U.S. Rep. Alan Grayson is pushing for over-the-counter availability of Naloxone, a nasal inhalant drug used to treat people who have overdosed on heroin or opioids.
The Orlando Democrat, who is running for Florida’s U.S. Senate seat, announced Thursday he has sent a letter to Dr. Stephen Ostroff of the Food and Drug Administration asking him to reclassify Naloxone from being a prescription drug.
U.S. Reps. Dana Rohrabacher, R-Calif., and Bill Foster, D-Ill., and 12 other members of Congress added their signatures to Grayson’s letter.
According to Grayson’s office, the World Health Organization estimates that greater access to Naloxone would prevent 20,000 opioid overdose deaths in the United States each year.
The medication is widely carried by emergency medical service paramedics and other first responders to be used on overdose victims at the scene.
Naloxone blocks opioids from working on the brain and nervous system, while also reversing their effects on respiratory depression, which can cause overdose victims to stop breathing, Grayson’s release stated, adding it has no pharmacological effect if administered to a person who has not taken opioids, and it has no potential for abuse.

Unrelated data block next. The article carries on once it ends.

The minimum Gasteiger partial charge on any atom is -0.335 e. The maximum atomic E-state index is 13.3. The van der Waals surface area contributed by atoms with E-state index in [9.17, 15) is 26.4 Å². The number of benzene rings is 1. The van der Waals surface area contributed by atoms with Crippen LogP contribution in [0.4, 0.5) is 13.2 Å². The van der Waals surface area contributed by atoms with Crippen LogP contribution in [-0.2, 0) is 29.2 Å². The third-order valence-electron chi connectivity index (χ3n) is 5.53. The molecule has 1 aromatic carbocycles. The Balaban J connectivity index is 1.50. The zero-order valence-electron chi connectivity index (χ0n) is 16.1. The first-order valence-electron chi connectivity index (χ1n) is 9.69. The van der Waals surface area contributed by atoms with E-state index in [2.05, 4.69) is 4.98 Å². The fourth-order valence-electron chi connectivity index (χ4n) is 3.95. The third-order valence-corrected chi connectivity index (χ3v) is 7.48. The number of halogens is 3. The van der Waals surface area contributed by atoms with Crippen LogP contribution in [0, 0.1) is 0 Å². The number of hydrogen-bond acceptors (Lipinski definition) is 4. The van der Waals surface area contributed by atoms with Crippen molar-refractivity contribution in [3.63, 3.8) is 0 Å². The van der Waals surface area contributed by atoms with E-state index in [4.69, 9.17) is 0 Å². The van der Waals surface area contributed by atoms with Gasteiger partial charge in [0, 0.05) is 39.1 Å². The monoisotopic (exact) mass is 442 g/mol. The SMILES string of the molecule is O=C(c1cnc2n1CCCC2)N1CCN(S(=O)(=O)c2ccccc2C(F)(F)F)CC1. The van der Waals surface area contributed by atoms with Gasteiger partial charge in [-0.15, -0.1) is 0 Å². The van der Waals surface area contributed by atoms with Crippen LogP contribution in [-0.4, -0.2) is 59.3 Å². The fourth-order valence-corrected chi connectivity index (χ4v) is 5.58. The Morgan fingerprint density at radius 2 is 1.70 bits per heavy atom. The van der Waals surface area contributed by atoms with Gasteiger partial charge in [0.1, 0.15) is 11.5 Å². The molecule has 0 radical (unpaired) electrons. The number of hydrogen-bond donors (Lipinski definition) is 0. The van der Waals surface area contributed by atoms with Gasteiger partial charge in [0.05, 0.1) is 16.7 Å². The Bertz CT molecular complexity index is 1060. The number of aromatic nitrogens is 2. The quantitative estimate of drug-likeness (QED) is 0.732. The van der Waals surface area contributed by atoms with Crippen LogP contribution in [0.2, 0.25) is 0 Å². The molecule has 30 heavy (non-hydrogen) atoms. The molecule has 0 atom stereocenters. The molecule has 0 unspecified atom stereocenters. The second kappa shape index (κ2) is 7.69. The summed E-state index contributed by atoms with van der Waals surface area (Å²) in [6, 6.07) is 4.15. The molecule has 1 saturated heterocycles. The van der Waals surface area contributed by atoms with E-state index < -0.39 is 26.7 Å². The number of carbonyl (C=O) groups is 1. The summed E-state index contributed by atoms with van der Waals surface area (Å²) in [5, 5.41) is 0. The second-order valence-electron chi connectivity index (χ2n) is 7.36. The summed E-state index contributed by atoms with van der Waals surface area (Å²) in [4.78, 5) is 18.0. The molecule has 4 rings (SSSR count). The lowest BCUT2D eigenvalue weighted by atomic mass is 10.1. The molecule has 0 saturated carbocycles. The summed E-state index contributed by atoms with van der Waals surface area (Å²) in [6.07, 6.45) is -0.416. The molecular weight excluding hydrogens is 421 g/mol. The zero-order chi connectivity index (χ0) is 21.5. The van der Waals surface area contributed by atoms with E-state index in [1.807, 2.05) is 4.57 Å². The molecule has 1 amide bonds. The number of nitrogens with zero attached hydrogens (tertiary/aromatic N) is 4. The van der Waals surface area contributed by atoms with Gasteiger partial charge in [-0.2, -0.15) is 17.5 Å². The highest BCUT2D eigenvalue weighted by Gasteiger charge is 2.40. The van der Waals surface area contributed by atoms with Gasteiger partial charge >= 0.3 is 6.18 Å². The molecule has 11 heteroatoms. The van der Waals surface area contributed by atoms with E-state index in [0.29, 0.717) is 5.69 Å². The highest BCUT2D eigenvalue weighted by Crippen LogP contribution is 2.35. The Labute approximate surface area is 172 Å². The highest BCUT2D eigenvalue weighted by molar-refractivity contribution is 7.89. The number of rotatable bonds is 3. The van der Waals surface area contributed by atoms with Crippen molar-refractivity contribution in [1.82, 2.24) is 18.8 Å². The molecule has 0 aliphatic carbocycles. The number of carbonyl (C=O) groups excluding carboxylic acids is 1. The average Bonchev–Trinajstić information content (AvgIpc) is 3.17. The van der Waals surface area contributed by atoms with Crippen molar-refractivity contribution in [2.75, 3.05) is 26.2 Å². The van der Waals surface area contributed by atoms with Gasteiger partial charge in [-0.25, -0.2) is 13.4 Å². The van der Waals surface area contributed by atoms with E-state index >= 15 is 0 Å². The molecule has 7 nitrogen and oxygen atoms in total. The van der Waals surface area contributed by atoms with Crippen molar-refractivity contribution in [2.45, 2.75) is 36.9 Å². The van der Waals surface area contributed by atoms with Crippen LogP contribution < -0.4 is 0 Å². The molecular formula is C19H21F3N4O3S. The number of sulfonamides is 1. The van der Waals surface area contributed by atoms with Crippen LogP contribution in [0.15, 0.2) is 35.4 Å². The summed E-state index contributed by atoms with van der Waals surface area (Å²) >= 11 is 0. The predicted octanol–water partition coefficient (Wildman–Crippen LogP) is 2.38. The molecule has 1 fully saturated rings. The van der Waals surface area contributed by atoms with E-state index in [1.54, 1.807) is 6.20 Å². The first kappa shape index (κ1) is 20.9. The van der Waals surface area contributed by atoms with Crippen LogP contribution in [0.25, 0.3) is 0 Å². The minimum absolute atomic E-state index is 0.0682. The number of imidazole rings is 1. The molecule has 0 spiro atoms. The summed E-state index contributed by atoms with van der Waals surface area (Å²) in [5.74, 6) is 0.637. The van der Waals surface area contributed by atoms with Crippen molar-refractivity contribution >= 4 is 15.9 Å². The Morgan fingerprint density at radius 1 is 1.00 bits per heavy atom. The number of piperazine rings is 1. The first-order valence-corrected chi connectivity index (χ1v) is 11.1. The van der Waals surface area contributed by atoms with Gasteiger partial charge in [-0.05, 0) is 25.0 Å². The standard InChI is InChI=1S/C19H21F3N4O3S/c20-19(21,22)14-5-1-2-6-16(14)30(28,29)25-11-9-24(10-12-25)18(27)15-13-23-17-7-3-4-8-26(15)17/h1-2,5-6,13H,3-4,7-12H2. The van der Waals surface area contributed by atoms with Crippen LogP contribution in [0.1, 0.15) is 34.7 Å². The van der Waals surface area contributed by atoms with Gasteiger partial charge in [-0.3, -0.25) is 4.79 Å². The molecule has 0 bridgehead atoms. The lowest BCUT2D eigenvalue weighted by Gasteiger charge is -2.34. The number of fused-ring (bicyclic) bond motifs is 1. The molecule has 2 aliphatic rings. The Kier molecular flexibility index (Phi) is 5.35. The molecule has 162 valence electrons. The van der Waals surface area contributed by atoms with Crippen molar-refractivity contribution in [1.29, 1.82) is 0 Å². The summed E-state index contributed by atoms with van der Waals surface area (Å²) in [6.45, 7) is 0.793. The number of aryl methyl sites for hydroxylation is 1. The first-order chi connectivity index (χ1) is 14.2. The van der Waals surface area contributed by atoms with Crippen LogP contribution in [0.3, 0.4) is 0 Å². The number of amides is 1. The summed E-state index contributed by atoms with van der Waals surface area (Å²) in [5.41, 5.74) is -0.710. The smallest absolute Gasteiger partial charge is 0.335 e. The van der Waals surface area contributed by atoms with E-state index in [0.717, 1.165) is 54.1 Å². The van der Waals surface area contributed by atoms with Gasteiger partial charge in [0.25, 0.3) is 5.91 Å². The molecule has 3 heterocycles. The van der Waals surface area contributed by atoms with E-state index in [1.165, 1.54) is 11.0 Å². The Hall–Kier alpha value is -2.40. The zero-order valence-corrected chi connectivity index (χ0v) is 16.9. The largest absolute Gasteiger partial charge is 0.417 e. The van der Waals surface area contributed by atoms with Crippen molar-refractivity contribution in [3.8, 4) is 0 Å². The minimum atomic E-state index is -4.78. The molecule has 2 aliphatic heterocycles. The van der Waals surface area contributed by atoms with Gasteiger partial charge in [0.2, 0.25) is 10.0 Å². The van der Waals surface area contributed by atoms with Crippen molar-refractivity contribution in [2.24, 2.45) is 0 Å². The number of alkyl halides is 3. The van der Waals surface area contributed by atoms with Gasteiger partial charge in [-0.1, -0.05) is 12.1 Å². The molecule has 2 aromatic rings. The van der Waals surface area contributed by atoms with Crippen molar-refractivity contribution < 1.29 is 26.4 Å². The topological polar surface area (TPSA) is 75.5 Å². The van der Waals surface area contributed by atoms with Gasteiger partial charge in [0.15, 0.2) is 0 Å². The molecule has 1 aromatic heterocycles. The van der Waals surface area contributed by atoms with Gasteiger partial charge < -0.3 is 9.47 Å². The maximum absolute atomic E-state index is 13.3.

“Reclassifying Naloxone as over-the-counter would save thousands of lives every year,” Grayson stated in the release. “This is a quick, risk-free step that the FDA can take to respond to the heroin and opioid epidemic that has spread across the nation.”
“Current regulatory law must not stand in the way of saving lives,” Rohrabacher added. “A proven antidote to overdoses must be readily available, and so a regulatory adjustment needs to be made urgently.”
Studies show that the vast majority of overdose victims are not alone when they overdose, the release stated, so reclassifying Naloxone as over-the-counter would be an important step in making sure the drug can be accessed and administered while someone is waiting for emergency medical services teams to arrive.